Effects in the film range from the suits in action to the Extremis effects. All of which are well done. Yes you can tell it’s more CGI than make up for the Extremis but it isn’t bad, no it’s kind of cool, the whole concept, but the suits once again shine. The final climax scene was a toy company’s wet dream, watch out for once they can make all these Iron Man figures and it would make sense. You’ll see when you see it and if you did see it then you know what I am talking about. The entire action scenes didn’t look choreographed like some films or even television programs feel and that is a huge positive. I loved the scenes where Downey is doing the action part himself as Tony and not as Iron Man (see the Miami scene). The balance of action and story though is well done.
I seem to have jumped around from one portion of a review into another. Let me jump back in, my thoughts seem to be everywhere. The cast was in almost every aspect well cast, there was of course some that I haven’t liked almost ever but the majority was well done. I have given Downey his props and I have for all four of his Iron Man roles so let’s jump to another. Gwenyth Paltrow was alright as Pepper Pots again. I have never liked Paltrow. She’s an alright actress but she doesn’t stand out to me. You could cast almost anyone else to play Pepper and might have gotten a similar if not slightly better job done. I’m not sure I am wording that right but she wasn’t bad, and I was grateful she wasn’t in it much. She doesn’t really work exceedingly well with Downey but it isn’t bad. The scene in the bed where Tony is having the nightmare about New York is my best example. It is a scene that shows Tony’s evolution more so and that Pepper is becoming the bitch, it’s true!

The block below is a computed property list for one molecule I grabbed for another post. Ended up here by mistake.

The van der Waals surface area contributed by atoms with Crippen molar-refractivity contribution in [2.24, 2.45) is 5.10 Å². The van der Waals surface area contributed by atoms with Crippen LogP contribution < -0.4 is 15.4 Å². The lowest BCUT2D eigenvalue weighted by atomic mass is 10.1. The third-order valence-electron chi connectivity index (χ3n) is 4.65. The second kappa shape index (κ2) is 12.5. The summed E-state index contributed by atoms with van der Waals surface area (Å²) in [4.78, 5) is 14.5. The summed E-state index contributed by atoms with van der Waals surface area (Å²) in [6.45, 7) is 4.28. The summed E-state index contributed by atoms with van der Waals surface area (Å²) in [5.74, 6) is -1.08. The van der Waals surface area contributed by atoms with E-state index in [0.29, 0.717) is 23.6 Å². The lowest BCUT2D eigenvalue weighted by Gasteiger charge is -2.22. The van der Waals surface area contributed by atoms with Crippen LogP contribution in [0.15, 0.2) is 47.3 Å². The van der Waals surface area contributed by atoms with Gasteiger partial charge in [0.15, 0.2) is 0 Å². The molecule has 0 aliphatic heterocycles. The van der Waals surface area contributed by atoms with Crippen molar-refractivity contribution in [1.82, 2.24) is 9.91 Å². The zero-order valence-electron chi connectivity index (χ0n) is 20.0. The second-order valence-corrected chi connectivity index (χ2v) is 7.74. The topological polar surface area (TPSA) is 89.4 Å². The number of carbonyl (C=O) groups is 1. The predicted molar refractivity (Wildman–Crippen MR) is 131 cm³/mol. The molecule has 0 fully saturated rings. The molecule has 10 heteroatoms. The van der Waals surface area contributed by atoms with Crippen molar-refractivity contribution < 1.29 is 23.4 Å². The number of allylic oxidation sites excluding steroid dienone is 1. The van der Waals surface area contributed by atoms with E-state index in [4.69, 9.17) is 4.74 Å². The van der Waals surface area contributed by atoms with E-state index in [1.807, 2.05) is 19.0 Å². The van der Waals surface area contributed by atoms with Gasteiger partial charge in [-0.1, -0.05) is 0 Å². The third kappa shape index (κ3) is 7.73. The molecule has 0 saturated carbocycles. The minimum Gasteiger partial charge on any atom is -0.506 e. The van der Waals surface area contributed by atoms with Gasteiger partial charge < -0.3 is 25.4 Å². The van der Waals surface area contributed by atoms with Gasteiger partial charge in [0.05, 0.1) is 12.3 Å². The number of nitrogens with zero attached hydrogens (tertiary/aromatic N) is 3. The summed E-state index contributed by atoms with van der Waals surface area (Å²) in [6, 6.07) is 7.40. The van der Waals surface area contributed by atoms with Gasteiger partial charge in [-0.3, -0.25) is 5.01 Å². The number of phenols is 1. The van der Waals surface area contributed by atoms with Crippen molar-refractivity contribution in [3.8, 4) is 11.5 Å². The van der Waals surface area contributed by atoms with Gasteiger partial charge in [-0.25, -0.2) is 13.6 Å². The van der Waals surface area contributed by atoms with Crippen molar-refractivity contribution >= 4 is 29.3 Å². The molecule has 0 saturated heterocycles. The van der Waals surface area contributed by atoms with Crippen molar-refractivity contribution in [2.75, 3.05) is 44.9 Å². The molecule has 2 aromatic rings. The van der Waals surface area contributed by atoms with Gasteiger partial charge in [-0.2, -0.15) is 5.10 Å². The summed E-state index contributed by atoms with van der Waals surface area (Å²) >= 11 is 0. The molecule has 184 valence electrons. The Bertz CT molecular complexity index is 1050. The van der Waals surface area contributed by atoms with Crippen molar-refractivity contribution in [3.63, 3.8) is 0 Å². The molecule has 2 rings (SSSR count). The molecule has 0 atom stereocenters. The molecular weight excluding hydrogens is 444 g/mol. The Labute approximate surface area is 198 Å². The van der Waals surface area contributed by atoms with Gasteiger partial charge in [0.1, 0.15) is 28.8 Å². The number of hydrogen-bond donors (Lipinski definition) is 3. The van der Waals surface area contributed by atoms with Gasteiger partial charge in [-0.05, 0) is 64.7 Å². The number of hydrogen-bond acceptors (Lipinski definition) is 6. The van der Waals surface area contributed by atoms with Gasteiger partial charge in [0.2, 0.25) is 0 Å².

Don Cheadle, who of course replaced Terrance Howard in the second had more screen time and looked a smidge more buff than in the last one was actually much better. He had a bigger part in it too. Cheadle was always a fantastic actor and seeing him in something that doesn’t scream an Academy Award nomination is a bit weird but he made the role of Rhodes work well. He’s a convincing actor and it shows. Plus seeing him do rolls with a gun was kind of neat. Of the remainder of the large cast we come to Guy Pearce. Pearce was cast at Killian, who was in the Extremis arc of the comics but I personally don’t remember him but that’s alright. Pearce went from being a cripple in the first few minutes to fighting hand to hand with Stark at the end. His awkardness turned into sex appeal then into the true villain of the film. A quickly developed character that worked well to Pearce’s acting chops (see him in Memento if you don’t think he’s good). I liked this casting after seeing it, I was confused at first but now it makes sense.
And then there was Kingsley. A knighted actor playing the villain. Or so we think but I don’t want to delve too deep. He was fantastic as the terrorist known as the Mandarin. The middle eastern look with a slight Heath Ledger esque voice. Kingsley was the actor who I was most excited for to see play the role of the villain in thei film, at least when they started announcing the casting. I was more excited for the Mandarin but that was a bit of a let down if you read the comics then you know why. And I can’t go any further into Kingsley’s role without spoiling it. Just know he makes a good villain.
Overall Iron Man 3 stacks up very well. It’s inferiority to the first film is quickly forgotten due to it’s superiority to the second. It’s well cast and the actors give it their best effort and it shows. Downey’s swan song adds up as the summer’s first big hit and is a welcome addition to the Marvel Lore. (B+/88.5)